Congratulations to Barack Obama for a strong, kick-ass victory in South Carolina and a beautiful, stirring speech. That refrain “Yes We Can” is just what people need to hear. We just wish he’d kicked one butt instead of two (by coming in second).
John Edwards’s campaign strategists have been calling in to ask our advice, and here’s what we tell them: Johnny, it’s the economy. You were right to capitalize on voters’ fatigue with Obama–Clinton squabbles, but give us specific economic remedies and repeat over and over. Economic Security for a Change.
We’re tired of most things Clinton, but ‘It’s the Economy, Stupid,’ still rings true. Senator Edwards, every time you get in front of a camera or a microphone—at a campaign rally or when you’re asked ‘When will you quit?’—don’t tell us what you’ll do in the campaign, tell us what you’ll do in the Oval Office: Strengthen the economy, provide unemployment relief, introduce health care coverage for all Americans, restore regulation of the financial markets, end the wars’ strain on the national budget, and so on. Give specifics, crisply focused, as you do so well. Combine ‘It’s the Economy’ with ‘Yes We Can.’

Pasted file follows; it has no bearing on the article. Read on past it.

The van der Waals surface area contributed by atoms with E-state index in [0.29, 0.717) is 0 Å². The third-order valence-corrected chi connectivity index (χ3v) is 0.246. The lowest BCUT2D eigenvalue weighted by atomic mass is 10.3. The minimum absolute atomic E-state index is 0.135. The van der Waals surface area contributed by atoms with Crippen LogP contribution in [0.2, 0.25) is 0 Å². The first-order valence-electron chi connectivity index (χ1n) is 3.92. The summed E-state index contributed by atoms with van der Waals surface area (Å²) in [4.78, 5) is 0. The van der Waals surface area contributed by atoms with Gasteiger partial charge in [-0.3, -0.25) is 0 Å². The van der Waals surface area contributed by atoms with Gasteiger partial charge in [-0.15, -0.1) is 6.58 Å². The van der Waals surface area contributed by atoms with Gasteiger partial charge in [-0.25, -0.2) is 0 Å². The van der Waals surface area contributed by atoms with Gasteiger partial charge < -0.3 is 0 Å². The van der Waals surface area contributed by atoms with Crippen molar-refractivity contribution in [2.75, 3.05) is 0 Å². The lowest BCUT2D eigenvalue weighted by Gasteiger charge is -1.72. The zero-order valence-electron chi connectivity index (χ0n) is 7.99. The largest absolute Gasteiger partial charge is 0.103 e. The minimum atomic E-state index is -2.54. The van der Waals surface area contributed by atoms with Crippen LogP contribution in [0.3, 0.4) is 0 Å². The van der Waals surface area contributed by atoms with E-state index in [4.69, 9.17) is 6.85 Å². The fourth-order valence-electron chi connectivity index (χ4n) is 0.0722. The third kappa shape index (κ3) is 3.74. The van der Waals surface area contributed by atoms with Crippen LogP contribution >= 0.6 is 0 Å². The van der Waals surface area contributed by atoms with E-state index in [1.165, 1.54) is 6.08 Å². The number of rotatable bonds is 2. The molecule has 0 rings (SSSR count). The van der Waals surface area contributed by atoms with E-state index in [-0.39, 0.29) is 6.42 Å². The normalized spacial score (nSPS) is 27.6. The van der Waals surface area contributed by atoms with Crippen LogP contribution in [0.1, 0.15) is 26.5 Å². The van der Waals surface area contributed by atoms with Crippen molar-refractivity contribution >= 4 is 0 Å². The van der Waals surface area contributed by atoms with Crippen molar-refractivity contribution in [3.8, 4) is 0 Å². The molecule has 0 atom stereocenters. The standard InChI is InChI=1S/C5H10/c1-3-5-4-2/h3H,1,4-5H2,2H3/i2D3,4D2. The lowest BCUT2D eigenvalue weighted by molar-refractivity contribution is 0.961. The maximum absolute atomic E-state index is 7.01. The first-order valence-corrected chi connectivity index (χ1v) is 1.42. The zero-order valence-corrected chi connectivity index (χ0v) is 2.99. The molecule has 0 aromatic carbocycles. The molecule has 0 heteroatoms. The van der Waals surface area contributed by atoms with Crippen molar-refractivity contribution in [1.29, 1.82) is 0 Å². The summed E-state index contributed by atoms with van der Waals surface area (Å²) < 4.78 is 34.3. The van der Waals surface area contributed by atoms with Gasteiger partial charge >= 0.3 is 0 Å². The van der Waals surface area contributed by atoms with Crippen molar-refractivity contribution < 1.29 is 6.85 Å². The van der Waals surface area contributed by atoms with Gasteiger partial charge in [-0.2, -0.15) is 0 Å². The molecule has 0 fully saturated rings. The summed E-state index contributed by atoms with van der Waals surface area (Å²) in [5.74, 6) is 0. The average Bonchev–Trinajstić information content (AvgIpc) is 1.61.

Instead, in your South Carolina concession speech, you repeated the phrase ‘For those who are worried about X, we will make your voice heard . . .’ Do not focus on worry. Focus on hope, and show us how you’d get the job done. Hope + practicality. Yes We Can, and Here’s Our Plan.
As the New York Times  points out, you have “often steered the conversation on policy,” and you were “the first candidate to outline a universal health care plan and an economic stimulus proposal.” Sir, you’ve got the stuff. Now project it.
At a time when Wall Street and world financial markets are unnerved by weaknesses in the U.S. economy, you should be explaining what you would do to stabilize the markets, extend unemployment coverage, reduce the trade imbalance, end upper-income tax cuts, reduce health insurance strains on businesses’ bottom line, and so on.
Obama speaks beautifully and inspires like no one else. Edwards could restore confidence too by telling everyone who will listen specifically what he proposes to do to end the war, revitalize the national economy, promote energy independence and build a “clean energy economy,” and so on. Edwards can’t out-Obama Obama, but he is a gifted speaker and a passionate campaigner with deep reserves of optimism, and he should not be coming in third place.
(Maybe, to play the media’s game and ‘gain more camera,’ should Edwards also start launching some attacks on Hillary’s running-mate attack dog?)
Finally, the Clintons don’t seem to get it: Much of the public’s hunger for ‘change’ means ‘Deliver us from the same-old same-old’ Bush-Clinton-Bush-Clinton. The change we want is something Billary can’t deliver. Period. It’s beginning to feel as though the Clinton fatigue felt even by Democrats in the late ’90s was just a warm-up. Enough. We’ve said too much about them already.